Now, to be fair, I’ve never been a fan of this whole box office expectations game. In my book, a movie is a commercial success if it makes a profit; the bigger the profit, the bigger the success. That’s it. Still, considering who we’re talking about, it’s obvious why those expectations were sky high.

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Given that Jackson was substantially more admired and less controversial/mocked abroad, it makes sense that the worldwide numbers for “This Is It” look a lot better, with a take so far of $101 million. MJ remains, of course, huge in Japan and lots and lots of other places. Supposedly in response to this response, Sony has made the deeply unsurprising move of extending the film’s putative two-week run through Thanksgiving. Nikki Finke’s cry of “Con Artists” might seem a bit over-dramatic in a business that has long been under the spell of P.T. Barnum, but I’m not going to deny that this was a pretty naked and unconvincing ploy to try to create artificial excitement that, at least in the U.S., didn’t much take. If anyone tries to use it again any time soon, if I may indulge in the subjunctive tense, they be putzes. Still, fair is fair and it appears as if the King of Pop did beat the Hannah Montana concert film internationally, so there’s that.

While “This Is It” was the only new major release this week, and the weekend’s numbers were low overall, at least partially because of an inevitably somewhat low-key Halloween Saturday, there were other movies in play. Not at all surprisingly, the holiday was kind to “Paranormal Activity” which declined a miniscule 22% while adding theaters for an estimated weekend total of about $16.5 million and a “cume” of about $84.8 million.

Considering that it’s still playing in roughly a thousand fewer theaters than “This Is It,” this is a genuinely outstanding box office performance for a film which had an original budget that was actually less than half of the budget of the “zero budget” “The Blair Witch Project.” Perhaps wisely, Paramount appears to be keeping Israeli-born video game designer and now film director Oren Peli under wraps for the time being – no need to turn him into Quentin Spielberg just yet – but I trust he enjoyed the happiest of Halloweens.

Other than that, there were few surprises this weekend with all the current films pretty much staying static. However, I’m sure some of our young male readership will be interested to note that, as per Box Office Mojo, the best per-screen average this Halloween was just under $6,800 and it was enjoyed by Apparition’s “The Boondock Saints II: All Saints Day” on 68 screens. Given the poor performance of my personal great black hope, “Black Dynamite,” which was released in seventy theaters by the same arm of Sony and did not even register this week, or last, at the Mojo, this kind of sets my teeth on edge. It ain’t fair but the most cinematically accurate spoof film since “Young Frankenstein” will be back for another try on DVD. That, as they say, is show biz, suckas.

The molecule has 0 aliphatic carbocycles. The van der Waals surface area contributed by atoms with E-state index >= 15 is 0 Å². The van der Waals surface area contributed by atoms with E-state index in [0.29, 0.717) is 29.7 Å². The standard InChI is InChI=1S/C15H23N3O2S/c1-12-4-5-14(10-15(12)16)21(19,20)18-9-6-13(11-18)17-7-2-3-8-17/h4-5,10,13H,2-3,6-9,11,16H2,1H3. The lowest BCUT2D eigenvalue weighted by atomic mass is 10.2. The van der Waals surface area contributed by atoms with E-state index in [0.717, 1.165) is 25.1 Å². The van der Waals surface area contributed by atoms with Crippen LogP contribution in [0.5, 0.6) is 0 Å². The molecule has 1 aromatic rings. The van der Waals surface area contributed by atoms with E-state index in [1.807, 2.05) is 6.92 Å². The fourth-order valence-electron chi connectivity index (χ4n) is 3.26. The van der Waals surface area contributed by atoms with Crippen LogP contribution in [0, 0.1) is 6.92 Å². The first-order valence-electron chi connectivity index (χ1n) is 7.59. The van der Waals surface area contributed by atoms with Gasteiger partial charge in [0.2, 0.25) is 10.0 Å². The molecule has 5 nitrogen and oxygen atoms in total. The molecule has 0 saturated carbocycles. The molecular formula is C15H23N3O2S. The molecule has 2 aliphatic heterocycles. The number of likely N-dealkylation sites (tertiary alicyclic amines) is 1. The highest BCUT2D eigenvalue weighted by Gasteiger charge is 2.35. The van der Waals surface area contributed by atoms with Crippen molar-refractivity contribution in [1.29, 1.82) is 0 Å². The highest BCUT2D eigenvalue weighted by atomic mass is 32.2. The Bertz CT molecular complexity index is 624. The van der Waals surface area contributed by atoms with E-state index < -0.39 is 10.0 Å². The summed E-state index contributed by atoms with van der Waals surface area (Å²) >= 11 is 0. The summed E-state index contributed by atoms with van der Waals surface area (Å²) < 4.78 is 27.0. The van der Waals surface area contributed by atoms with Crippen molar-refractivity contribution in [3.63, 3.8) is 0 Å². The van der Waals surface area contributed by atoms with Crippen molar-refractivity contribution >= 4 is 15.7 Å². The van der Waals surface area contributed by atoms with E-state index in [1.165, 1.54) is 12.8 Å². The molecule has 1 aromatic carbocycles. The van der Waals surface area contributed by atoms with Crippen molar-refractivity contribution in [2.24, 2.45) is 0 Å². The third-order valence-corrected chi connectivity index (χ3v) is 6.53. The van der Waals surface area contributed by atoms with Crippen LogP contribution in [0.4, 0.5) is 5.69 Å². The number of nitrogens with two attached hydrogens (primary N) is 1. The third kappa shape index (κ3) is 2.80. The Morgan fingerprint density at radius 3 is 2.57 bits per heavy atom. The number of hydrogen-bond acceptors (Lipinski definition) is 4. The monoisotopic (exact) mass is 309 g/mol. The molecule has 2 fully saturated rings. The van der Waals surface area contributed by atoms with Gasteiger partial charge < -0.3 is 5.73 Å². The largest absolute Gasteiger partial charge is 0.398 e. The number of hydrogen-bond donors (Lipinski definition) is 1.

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Bullz-Eye’s 15 Best Horror Movies Revisited

With Halloween just around the corner, TV networks will be airing a non-stop selection of horror movies throughout the week. So which ones should you watch? Well, you can always revisit Bullz-Eye’s list of the 15 Best Horror Movies to help you decide. It not only includes scary classics like “The Exorcist” and “Halloween,” but more nontraditional picks like “The Shining,” “Alien” and “Jaws.” After all, it doesn’t have to include bogeymen in October to scare the living daylights out of you.

Curiously, although horror movies are cranked out faster than a burger and fries at McDonalds these days, there haven’t been too many new entries in the genre that would truly deserve a place on the list. There are certainly a few that would be up for consideration, including the original “Saw,” Neil Marshall’s cave-diving thriller “The Descent,” and the Spanish horror film “[REC],” but it would be difficult to knock anything off. Less likely suggestions might include the horror comedy “Slither,” Eli Roth’s hate-it-or-love-it “Hostel,” and the Swedish vampire film “Let the Right One In.” Of course, you could always get out of the house and see “Paranormal Activity” instead, because if our own horror-shy Bob Westal loved it (not to mention millions of other moviegoers), then chances are you will too.